Desperate Magic

Desperate Magic: The Moral Economy of Witchcraft in Seventeenth-Century Russia

VALERIE KIVELSON
Copyright Date: 2013
Published by: Cornell University Press
Pages: 328
https://www.jstor.org/stable/10.7591/j.ctt32b4t7
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    Desperate Magic
    Book Description:

    In the courtrooms of seventeenth-century Russia, the great majority of those accused of witchcraft were male, in sharp contrast to the profile of accused witches across Catholic and Protestant Europe in the same period. While European courts targeted and executed overwhelmingly female suspects, often on charges of compacting with the devil, the tsars' courts vigorously pursued men and some women accused of practicing more down-to-earth magic, using poetic spells and home-grown potions. Instead of Satanism or heresy, the primary concern in witchcraft testimony in Russia involved efforts to use magic to subvert, mitigate, or avenge the harsh conditions of patriarchy, serfdom, and social hierarchy.

    Broadly comparative and richly illustrated with color plates, Desperate Magic places the trials of witches in the context of early modern Russian law, religion, and society. Piecing together evidence from trial records to illuminate some of the central puzzles of Muscovite history, Kivelson explores the interplay among the testimony of accusers, the leading questions of the interrogators, and the confessions of the accused. Assembled, they create a picture of a shared moral vision of the world that crossed social divides. Because of the routine use of torture in extracting and shaping confessions, Kivelson addresses methodological and ideological questions about the Muscovite courts' equation of pain and truth, questions with continuing resonance in the world today. Within a moral economy that paired unquestioned hierarchical inequities with expectations of reciprocity, magic and suspicions of magic emerged where those expectations were most egregiously violated.

    Witchcraft in Russia surfaces as one of the ways that oppression was contested by ordinary people scrambling to survive in a fiercely inequitable world. Masters and slaves, husbands and wives, and officers and soldiers alike believed there should be limits to exploitation and saw magic deployed at the junctures where hierarchical order veered into violent excess.

    eISBN: 978-0-8014-6938-1
    Subjects: History, Religion

Table of Contents

  1. Front Matter
    (pp. I-VI)
  2. Table of Contents
    (pp. VII-VIII)
  3. List of Maps and Figures
    (pp. IX-X)
  4. Acknowledgments
    (pp. XI-XIII)
  5. List of Abbreviations
    (pp. XIV-XVI)
  6. Note on Names and Transliteration
    (pp. XVII-XVII)
  7. Maps
    (pp. XVIII-XXII)
  8. Introduction: The Moral Economy of Desperation in Seventeenth-Century Russia
    (pp. 1-12)

    IN 1626 THE GOVERNOR OF DEDILOV, a provincial center not far from Kursk in the south of Russia, found himself responsible for trying a local low-ranking military servitor, Iakushko Shchurov, on charges of practicing magic. The charge was based on the telltale evidence of a root, found tucked under his belt. Possession of a root was more than enough to land Iakushko in court, facing serious consequences. Confronted with such incriminating evidence, Iakushko admitted to possessing the root, but insisted that he had not used it to work any harm. In fact, the root was so innocuous that he ate...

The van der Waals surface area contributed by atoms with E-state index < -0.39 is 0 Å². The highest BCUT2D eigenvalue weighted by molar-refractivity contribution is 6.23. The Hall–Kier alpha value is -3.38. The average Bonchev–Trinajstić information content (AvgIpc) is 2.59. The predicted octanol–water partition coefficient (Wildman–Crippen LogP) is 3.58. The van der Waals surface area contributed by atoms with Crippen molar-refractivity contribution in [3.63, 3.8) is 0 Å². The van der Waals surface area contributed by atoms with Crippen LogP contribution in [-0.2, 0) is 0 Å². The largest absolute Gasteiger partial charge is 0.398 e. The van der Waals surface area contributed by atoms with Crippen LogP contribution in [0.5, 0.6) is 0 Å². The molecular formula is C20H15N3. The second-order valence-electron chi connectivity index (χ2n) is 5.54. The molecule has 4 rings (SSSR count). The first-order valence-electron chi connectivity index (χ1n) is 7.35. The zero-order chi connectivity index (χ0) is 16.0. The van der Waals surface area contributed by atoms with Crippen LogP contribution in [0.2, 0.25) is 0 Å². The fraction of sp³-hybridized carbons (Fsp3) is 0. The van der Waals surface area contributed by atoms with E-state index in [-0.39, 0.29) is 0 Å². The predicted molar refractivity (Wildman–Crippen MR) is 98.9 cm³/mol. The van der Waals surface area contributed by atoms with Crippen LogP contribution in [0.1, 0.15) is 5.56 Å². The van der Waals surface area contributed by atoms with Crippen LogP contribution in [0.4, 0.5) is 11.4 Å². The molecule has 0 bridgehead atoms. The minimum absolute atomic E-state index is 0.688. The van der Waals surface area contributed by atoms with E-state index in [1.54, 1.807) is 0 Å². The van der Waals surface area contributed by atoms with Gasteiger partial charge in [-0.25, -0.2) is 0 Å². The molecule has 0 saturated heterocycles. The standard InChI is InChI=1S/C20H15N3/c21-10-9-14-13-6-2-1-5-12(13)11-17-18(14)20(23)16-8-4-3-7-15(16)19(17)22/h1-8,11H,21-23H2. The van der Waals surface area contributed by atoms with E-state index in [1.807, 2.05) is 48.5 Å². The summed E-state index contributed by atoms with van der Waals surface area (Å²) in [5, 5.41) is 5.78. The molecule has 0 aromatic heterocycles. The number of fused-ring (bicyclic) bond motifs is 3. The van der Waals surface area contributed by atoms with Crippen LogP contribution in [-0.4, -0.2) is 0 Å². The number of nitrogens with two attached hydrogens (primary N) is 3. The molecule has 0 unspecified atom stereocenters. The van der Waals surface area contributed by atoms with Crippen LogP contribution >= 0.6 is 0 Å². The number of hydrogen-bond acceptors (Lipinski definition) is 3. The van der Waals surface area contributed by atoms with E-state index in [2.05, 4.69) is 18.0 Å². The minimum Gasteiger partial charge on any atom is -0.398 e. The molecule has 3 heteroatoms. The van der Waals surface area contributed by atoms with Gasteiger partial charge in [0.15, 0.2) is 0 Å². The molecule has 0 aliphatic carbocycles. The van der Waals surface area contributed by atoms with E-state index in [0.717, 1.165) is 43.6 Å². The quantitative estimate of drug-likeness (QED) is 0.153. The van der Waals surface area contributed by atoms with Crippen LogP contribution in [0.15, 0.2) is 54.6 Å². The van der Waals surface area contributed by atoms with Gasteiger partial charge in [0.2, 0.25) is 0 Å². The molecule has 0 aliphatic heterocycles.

9. 1 Witchcraft Historiography: Russia’s Divergence
    (pp. 13-37)

    THE LITERATURE ON WITCHCRAFT in other parts of the world offers a rich smorgasbord of sophisticated models for understanding the essence of the phenomenon. The Russian case, intriguingly, fits none but the most general of these. The disjuncture between the Russian material and those of its Western neighbors allows me an opportunity in the following historiographic review to celebrate the accomplishments of what is truly an exciting literature on witchcraft throughout Europe and the world, while at the same time foregrounding the ways in which the models on offer elsewhere have little relevance for Russia. The disparities provide useful insights...

  10. 2 “Report on This Matter to Us in Moscow, Fully and in Truth”: Documentation and Procedure
    (pp. 38-51)

    WITCHCRAFT TRIALS FELL, for the most part, under the jurisdiction of the tsar’s secular courts. Like other Muscovite trials, they began with a denunciation, filed in the form of a supplicatory petition addressed to the tsar himself. As a general rule, such petitions were initially presented to the local governor (voevoda) of the town or province in which the petitioner resided, and were processed by the administrative staff (pod’iachie) of his office (s’ezzhaia izba; prikaznaia izba). The procedure was substantially the same for all kinds of offenses, from name-calling and insults to honor, to arson, theft, assault, and murder. After...

  11. 3 Muscovite Prosaic Magic and the Devil’s Pale Shadow
    (pp. 52-82)